I once had a bowl of trofie al pesto for dessert. We were young, carefree, and on the Italian Riviera, Zelda and I. We wandered into just any trattoria. The pasta arrived at the table. I can only describe it as indescribably delicious. When the chef emerged from the kitchen, I lunged to hug him as he asked if we wanted dessert. All I could say was, “Yes, Si, more trofie al pesto.” He laughed and obliged.
I am always amazed by how far Pesto Genovese in America has strayed from its original, ideal perfection. How could something 1,200 years old and so beautiful, be so damned by one generation? Watered-down, over-salted, creamed, and mixed with chicken.
It’s time for pesto’s second act in America. I’ve gone to the Consortium of Pesto Genovese Producers in Liguria for the official recipe. Here are a few ground rules:
1) Use a marble mortar and a pestle (or a food processor on pulse mode as a second choice).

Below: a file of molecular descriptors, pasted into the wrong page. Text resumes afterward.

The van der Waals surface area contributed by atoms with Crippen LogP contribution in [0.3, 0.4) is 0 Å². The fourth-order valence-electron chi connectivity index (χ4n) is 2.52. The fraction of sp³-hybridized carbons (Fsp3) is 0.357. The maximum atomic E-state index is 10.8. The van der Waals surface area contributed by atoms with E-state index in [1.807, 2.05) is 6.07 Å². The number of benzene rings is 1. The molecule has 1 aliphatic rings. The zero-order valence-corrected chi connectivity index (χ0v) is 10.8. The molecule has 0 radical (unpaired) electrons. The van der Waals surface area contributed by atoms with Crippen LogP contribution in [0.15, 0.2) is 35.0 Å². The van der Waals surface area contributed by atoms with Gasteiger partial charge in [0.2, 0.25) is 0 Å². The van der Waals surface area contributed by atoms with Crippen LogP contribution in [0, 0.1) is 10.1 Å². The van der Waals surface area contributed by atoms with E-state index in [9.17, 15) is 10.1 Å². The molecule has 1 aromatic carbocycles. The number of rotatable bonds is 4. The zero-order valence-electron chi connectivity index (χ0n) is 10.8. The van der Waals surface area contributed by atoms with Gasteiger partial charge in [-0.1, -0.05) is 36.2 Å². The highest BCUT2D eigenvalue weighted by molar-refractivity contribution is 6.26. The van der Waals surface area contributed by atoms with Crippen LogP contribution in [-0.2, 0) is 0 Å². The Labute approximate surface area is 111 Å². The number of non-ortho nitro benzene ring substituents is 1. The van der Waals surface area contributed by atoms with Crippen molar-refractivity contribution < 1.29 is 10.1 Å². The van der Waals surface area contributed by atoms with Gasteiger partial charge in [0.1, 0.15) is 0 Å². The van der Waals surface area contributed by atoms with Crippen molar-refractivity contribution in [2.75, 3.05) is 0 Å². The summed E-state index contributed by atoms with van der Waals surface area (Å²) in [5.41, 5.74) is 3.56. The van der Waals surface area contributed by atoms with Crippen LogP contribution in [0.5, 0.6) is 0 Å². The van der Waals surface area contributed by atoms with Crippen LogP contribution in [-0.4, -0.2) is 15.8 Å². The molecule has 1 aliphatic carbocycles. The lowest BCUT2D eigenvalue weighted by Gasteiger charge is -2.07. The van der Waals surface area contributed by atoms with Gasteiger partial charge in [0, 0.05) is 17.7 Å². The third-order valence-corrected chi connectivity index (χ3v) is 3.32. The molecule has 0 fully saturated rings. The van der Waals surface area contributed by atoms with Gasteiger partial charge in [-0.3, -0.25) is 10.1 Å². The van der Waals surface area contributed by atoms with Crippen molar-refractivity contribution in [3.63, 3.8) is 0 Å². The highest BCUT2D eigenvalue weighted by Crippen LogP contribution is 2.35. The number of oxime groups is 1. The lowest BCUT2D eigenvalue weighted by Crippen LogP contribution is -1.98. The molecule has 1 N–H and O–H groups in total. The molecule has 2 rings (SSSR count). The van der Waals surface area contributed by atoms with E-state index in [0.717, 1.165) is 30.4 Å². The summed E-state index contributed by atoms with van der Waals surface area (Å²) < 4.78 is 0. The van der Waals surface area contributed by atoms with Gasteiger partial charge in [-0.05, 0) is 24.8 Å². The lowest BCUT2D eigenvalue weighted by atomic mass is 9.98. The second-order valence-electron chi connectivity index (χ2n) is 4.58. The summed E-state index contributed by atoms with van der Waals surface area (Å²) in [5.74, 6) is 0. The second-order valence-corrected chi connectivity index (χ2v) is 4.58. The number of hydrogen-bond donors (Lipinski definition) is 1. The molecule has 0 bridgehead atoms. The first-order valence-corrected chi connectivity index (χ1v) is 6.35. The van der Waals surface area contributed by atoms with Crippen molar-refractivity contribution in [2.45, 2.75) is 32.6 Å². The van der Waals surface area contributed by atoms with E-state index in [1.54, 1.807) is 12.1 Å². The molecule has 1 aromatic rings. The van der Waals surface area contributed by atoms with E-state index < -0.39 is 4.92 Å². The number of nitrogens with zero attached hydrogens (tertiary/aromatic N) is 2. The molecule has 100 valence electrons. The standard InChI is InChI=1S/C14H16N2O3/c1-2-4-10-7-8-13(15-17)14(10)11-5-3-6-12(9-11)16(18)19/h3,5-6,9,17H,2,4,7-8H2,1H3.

2) Don’t be cheap with the ingredients. Use the freshest basil you can find. Wash it gently and pat it dry. Use Italian olive oil, cheese, and pine nuts.
3) Trofie and trenette are the preferred pasta choices.
4) Practice and enjoy the process.
5) Because you’re worth it.
Gently wash the basil in cold water and pat dry with a towel. Crush a clove of garlic in a mortar and add some basil (30 leaves per clove), and then a pinch of salt. Using a gentle circular motion, use the mortar to pound the basil until it turns into a bright green oily liquid. Repeat this process until all the basil and garlic are added. Add the pine nuts and gently crush them into the mixture. Add the cheese and slowly drizzle in the olive oil while mixing together. Avoid turning the sauce into a puree; it should have a fine, leafy consistency.
Bring a large pot of salted water to a boil.
Cook the pasta until al dente (about 2 minutes less than package directions). Drain, retain some of the cooking water, and place in a large, warm serving bowl. Slowly mix in the pesto sauce. Add some of the cooking water if the pasta seems too dry.
Serve immediately with grated Parmigiano.
* If you don’t have a mortar and pestle, you can use a food processor, but use it on pulse mode, so as to avoid turning this into a puree. There should be a fine, leafy consistency.